Nevertheless, this principle is largely neglected in the field of drug use. The traditional view of addicts’ loss of control and powerlessness over drugs was criticised in the light of the most innovative psychological Health models. Even in medicine, for patients affected by serious organic diseases, a positive approach is widely adopted. Prevention, focused on avoiding risks related to unsuitable behaviours (developed within the medical model) is being replaced by a proactive approach, focused on choice (of goals and behaviours), on process (step by step), on promoting “positive identities”. Patients’ abilities and expertise in self-management are emphasized. Nevertheless, self- management still appears as an awkward concept in the field of drugs, andit is only accepted when finalized to abstinence. Once again, the shift to innovative approaches is a challenge in the field of drug use, for the lasting influence of both the disease and the moral models. As a consequence, a wider perspective into health models and psychosocial constructs is essential, to get rid of the moralistic perspective on drugs. A blueprint for an innovative operational model was drafted at the end of the second session.

The third session dealt with the control perspective and its impact on drug policies, harm reduction policies in particular. Prohibition stems from the traditional social representation of “powerless” users “under the influence” of harmful addictive properties of drugs. Users are assumed not to be able to “tame” drugs through social/informal controls. As a result, legal controls remain the only chance to keep drugs at bay. On the contrary, research on controlled use, as discussed in the first session, shows informal/social controls do exist both for legal and illegal drugs: informal controls (rituals and social prescriptions) shape cultures of “safer use”, that sustain individuals in developing control over (the risky chemical properties of) drugs. But legal controls (i.e. prohibitionist legislations aimed at eliminating drug availability and drug use) do not allow rules of safer use to circulate widely into the mainstream culture. Moreover, most legal systems work to destroy conditions for individual drug use control (through the risks of illegal markets, the threat of criminal prosecution, marginalization and discrimination). Shifting to a different social representation of users as capable to be “over the influence” (of drugs) may have a relevant impact on drug policies.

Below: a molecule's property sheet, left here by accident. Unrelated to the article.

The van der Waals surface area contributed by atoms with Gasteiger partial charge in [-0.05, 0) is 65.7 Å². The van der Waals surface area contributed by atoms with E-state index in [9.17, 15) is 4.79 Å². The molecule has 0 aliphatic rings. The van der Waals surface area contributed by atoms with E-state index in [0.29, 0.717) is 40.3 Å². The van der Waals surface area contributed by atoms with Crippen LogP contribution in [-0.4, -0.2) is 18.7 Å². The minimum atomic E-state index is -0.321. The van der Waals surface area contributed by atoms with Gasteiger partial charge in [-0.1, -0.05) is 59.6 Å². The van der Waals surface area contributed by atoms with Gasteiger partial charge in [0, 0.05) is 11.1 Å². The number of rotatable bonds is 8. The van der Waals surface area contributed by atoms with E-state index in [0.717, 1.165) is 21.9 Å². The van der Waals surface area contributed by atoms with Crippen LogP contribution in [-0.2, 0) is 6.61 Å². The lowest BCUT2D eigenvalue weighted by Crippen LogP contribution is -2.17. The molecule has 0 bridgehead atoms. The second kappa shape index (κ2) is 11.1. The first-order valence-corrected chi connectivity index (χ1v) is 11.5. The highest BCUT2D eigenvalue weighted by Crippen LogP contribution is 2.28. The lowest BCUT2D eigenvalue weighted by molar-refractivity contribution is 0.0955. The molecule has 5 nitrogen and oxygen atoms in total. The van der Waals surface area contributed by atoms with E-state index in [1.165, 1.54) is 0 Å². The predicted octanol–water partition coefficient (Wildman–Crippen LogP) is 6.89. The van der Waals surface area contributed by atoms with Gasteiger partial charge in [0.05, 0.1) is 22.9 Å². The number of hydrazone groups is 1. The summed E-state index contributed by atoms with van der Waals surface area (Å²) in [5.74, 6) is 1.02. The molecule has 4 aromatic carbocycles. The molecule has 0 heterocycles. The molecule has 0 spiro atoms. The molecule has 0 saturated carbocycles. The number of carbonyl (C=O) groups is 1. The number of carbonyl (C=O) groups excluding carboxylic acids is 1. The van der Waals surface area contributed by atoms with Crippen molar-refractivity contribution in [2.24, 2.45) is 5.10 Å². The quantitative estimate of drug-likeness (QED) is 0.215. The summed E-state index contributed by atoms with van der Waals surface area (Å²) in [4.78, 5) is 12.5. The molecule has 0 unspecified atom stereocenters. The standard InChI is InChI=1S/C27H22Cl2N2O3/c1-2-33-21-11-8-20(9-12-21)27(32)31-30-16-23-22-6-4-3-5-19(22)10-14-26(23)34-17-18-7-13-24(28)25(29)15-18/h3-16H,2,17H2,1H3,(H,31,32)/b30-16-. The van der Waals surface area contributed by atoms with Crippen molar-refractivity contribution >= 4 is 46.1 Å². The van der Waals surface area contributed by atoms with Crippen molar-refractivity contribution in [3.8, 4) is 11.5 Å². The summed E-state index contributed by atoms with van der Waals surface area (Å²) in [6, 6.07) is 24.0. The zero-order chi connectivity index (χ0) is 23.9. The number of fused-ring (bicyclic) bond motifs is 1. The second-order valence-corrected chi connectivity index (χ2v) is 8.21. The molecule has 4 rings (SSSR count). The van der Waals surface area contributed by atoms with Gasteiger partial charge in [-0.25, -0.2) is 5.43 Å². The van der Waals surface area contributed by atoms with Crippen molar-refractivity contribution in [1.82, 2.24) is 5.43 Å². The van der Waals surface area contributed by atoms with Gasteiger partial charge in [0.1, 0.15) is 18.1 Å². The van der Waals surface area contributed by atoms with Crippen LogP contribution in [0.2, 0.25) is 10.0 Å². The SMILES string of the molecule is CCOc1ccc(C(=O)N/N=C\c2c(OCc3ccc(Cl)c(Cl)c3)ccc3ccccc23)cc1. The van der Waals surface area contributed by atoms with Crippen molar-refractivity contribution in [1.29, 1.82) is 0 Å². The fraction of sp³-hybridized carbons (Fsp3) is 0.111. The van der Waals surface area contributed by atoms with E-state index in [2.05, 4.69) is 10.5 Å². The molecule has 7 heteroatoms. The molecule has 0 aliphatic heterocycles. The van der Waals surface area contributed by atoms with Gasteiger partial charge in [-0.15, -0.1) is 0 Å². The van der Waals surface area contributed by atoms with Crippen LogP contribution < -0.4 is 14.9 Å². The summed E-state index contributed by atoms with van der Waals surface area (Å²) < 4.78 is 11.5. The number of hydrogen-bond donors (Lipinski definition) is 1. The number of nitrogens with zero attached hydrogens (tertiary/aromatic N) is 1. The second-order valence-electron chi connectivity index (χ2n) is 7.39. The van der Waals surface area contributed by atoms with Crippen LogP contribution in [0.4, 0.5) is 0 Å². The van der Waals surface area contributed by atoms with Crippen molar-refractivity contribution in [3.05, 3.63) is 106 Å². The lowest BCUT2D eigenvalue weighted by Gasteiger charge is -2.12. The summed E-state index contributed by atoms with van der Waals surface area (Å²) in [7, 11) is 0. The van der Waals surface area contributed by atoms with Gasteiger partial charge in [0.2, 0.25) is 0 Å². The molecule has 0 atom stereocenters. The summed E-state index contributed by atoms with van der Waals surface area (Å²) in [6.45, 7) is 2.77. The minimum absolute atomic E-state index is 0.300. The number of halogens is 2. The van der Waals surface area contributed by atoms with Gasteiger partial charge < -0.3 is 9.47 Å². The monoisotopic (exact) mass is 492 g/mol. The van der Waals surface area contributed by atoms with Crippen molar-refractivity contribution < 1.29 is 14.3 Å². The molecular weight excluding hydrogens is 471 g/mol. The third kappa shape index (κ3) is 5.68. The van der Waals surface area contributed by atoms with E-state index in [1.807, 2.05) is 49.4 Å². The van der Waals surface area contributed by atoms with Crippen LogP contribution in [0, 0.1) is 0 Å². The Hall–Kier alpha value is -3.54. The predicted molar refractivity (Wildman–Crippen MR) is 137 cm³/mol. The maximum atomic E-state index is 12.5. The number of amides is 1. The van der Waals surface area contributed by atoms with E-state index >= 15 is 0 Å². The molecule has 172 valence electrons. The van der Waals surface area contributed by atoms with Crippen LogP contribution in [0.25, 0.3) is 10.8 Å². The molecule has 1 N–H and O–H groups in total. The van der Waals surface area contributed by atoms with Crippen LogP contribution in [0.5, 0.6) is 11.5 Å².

Harm reduction, as analternative to the traditional paradigm focused on elimination of drug availability and drug use, may be the policy framework where the control perspective can find its proper place. To this purpose, Harm Reduction is to be seen as a comprehensive drug policy approach aimed at sustaining cultures of safer controlled use, to support individuals in developing their own self regulation mechanisms: an innovative paradigm in place of both the moral and the disease paradigms. Harm Reduction has since been consideredas a pragmatic set of interventions for users “unwilling or unable to achieve abstinence”: a sort of “ancillary” drug policy pillar, to be implemented in addition to the other traditional pillars (law enforcement, prevention, treatment). In other words, Harm Reduction has been developed within the disease model, not as an alternative to it. Such is the case for Methadone Maintenance programs, developed in the fatalistic view of addiction as a “long term chronic relapsing illness”. Even more significant is the case for decriminalisation of drug use, based on providing “therapy in place of punishment”, from the assumption “users are not criminals but ill people”. Decriminalisation and Harm Reduction have worked hand in hand, and Harm Reduction has facilitated the shift from the “crime” to the “illness” paradigm. The pitfalls of the disease model in the field of drug policies were thoroughly examined.